Thy Art Is Murder – Dear Desolation (Review)

Thy Art Is MurderThis is the fourth album from Australian death metal/deathcore band Thy Art Is Murder.

As far as the much-maligned deathcore genre goes, few bands do it for me as much as Thy Art Is Murder do. Holy War was a thunderously enjoyable slab of heaviosity, and their brief split with The Acacia Strain and Fit for an Autopsy also showed a band that knew what they were doing with the style.

If you’re going to play deathcore, you may as well play it with intensity, passion, and with great songwriting skill, all of which Thy Art Is Murder have ably demonstrated that they have in spades thus far in their career. They’ve also always had more than enough pure death metal fury in their sound to satisfy too, and overall the band are up there leading the best of them in the world of modern extreme metal.

Dear Desolation continues the band’s development so far, taking what they’ve already accomplished and further refining it. These songs are lean and hungry, using the necessarily huge production to roll out their rhythmic death metal with crushing precision and furious energy. The band go in for the kill with almost every track, and are rewarded with fresh blood more than they’re not.

This latest album embraces their death metal heritage more than ever, and it’s a really great thing to hear. The deathcore elements are still present, of course, but whereas in the past the death metal parts simply added to their central deathcore assault, on Dear Desolation it seems as if this has been reversed.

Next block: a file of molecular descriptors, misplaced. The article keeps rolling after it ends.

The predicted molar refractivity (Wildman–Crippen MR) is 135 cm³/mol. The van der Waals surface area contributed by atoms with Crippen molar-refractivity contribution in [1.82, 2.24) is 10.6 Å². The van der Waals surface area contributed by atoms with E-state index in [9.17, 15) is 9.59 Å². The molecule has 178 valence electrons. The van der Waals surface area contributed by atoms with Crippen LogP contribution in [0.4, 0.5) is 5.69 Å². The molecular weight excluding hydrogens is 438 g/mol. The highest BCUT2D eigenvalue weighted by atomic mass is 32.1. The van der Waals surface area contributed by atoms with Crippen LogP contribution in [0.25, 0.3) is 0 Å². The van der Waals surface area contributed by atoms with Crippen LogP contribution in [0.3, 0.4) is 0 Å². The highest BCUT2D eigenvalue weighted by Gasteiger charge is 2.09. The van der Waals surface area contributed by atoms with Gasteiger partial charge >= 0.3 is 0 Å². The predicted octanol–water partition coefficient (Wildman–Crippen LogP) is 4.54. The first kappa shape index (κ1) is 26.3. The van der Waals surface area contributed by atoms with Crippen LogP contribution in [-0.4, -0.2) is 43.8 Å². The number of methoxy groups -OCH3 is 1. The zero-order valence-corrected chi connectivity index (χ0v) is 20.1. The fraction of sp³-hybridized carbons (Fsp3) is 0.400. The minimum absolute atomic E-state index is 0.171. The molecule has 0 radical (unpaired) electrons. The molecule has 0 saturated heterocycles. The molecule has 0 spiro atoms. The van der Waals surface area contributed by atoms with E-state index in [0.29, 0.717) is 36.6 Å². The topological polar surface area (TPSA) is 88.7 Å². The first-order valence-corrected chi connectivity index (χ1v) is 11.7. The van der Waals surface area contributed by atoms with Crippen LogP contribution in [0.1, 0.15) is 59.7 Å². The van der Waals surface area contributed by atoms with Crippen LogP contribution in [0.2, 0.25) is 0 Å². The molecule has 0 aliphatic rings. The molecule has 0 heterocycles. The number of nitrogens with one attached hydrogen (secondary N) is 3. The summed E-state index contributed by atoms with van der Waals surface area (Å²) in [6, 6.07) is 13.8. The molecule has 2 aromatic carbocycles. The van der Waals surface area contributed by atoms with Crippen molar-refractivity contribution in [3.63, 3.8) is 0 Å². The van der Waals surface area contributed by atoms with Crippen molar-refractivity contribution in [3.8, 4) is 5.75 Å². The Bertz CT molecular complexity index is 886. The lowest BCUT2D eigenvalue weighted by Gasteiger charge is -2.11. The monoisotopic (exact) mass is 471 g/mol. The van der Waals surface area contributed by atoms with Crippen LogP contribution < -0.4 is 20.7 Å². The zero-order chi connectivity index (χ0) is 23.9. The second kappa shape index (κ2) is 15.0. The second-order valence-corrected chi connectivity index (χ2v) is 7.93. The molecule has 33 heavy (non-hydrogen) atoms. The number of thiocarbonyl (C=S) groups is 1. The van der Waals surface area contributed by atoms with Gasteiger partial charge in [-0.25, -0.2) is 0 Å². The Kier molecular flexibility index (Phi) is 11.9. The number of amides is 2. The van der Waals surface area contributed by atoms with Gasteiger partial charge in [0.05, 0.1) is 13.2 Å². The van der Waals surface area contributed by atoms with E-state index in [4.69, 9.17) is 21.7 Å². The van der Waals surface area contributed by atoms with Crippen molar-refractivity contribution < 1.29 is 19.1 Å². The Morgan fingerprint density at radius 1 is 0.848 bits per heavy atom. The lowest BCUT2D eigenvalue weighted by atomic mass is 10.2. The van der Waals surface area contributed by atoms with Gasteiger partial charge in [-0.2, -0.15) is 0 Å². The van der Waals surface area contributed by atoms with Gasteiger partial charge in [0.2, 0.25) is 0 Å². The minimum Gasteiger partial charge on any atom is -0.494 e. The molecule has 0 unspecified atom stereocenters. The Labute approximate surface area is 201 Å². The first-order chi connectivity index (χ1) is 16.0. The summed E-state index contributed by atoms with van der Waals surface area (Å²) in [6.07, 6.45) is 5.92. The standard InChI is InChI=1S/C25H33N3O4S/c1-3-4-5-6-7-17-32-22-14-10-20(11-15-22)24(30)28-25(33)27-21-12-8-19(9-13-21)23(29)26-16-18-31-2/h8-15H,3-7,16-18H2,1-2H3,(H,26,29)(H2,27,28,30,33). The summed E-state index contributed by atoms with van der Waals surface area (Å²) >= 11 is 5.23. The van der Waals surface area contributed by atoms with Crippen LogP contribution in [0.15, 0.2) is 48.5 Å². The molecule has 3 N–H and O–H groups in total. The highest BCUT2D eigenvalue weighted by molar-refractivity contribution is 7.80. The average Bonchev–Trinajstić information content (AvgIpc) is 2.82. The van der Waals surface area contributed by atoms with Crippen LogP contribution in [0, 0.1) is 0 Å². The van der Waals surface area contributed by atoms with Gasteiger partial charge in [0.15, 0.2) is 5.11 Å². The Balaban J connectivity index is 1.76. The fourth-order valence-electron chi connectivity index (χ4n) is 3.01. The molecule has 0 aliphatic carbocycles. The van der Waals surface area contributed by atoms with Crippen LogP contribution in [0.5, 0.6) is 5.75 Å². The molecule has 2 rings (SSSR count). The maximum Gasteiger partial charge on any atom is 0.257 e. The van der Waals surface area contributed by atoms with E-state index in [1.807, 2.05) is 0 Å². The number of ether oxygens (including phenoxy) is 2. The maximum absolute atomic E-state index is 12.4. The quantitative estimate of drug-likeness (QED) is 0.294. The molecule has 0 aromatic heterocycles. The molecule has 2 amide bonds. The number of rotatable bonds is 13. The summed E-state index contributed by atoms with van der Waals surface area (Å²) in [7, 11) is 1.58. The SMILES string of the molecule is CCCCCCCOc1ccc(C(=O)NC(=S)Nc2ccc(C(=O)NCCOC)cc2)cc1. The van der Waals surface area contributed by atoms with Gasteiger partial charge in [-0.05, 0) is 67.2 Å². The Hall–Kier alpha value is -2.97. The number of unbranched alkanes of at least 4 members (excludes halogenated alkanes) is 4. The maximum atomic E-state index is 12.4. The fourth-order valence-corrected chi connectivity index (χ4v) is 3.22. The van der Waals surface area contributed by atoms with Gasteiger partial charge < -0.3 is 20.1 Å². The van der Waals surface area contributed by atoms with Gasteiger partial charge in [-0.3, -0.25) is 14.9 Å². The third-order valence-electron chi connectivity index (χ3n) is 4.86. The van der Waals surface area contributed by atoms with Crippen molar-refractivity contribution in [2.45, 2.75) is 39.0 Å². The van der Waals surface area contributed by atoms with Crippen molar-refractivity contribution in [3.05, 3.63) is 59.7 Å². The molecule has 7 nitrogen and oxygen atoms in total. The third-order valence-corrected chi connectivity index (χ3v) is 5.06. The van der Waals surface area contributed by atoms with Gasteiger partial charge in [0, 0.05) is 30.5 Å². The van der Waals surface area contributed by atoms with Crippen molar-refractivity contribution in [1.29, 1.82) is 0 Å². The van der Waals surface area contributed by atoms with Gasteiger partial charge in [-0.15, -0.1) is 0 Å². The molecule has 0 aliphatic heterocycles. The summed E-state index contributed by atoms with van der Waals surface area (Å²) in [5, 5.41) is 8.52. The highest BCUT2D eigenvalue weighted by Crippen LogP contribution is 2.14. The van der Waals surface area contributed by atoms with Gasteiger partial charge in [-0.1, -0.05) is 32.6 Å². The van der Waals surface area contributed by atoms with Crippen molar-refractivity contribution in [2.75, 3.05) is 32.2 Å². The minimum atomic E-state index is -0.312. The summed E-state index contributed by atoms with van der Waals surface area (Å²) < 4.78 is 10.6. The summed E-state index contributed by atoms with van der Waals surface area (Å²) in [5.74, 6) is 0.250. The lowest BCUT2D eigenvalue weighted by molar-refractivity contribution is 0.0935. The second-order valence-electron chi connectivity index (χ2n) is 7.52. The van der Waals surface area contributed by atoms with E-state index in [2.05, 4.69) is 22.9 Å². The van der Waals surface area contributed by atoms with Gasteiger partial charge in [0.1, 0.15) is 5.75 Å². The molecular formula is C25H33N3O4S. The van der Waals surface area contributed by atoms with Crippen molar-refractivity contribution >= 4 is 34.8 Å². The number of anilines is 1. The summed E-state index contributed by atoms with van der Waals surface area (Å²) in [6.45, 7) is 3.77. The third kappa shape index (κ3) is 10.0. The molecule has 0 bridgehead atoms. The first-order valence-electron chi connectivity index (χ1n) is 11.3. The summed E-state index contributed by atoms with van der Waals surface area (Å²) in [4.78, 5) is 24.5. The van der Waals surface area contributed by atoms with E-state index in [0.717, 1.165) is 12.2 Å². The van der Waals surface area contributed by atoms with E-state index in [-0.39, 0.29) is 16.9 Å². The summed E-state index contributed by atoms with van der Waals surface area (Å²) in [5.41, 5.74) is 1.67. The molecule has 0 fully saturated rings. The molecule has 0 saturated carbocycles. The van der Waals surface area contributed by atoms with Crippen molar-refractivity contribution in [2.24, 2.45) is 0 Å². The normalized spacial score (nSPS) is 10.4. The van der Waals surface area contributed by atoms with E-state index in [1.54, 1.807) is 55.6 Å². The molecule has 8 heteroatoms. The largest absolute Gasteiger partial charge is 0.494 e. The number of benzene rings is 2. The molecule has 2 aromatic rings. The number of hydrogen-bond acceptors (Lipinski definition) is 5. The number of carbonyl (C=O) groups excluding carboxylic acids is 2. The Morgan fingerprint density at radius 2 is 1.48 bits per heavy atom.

The songs are as heavy and as aggressive as you would both want and expect, and they’re still catchy and song-based. A great thing about Thy Art Is Murder though is that they’re also aware that there’s more to longevity and depth than just a few brutal riffs, and the songs on Dear Desolation continue to recognise this; more so than ever, in fact. There’s also some nice ideas and moments of creativity thrown in for good measure here and there.

With a dynamic energy that’s as infectious as anything, these songs easily get you moving and are clearly designed to tear things up in the live environment. There are so many catchy and memorable moments on this album it’s silly. It’s also relatively diverse for something of this nature, with each track having its own flavour and favoured method of brutality. One-dimensional Dear Desolation is not.

Their vocalist is on fine form too. Possessing one of the genre’s best articulate growls that manages to display not only a legible intelligence, but also a truly aggressive roar, his performance is first-rate throughout these songs. He’s like a savagely feral force of nature. One thing I always like about Thy Art Is Murder’s songs is the interplay between vocal patterns and guitar rhythms, and this is probably effectively demonstrated better than ever on these new tracks.

Dear Desolation is the sound of a band truly coming into their own. Don’t get me wrong, prior to this release they were already very much their own band, but by shifting the emphasis off the deathcore, (but still taking the best parts from the style), and placing it more on a modern interpretation of primal death metal, they have taken a mighty leap forward in their evolution.

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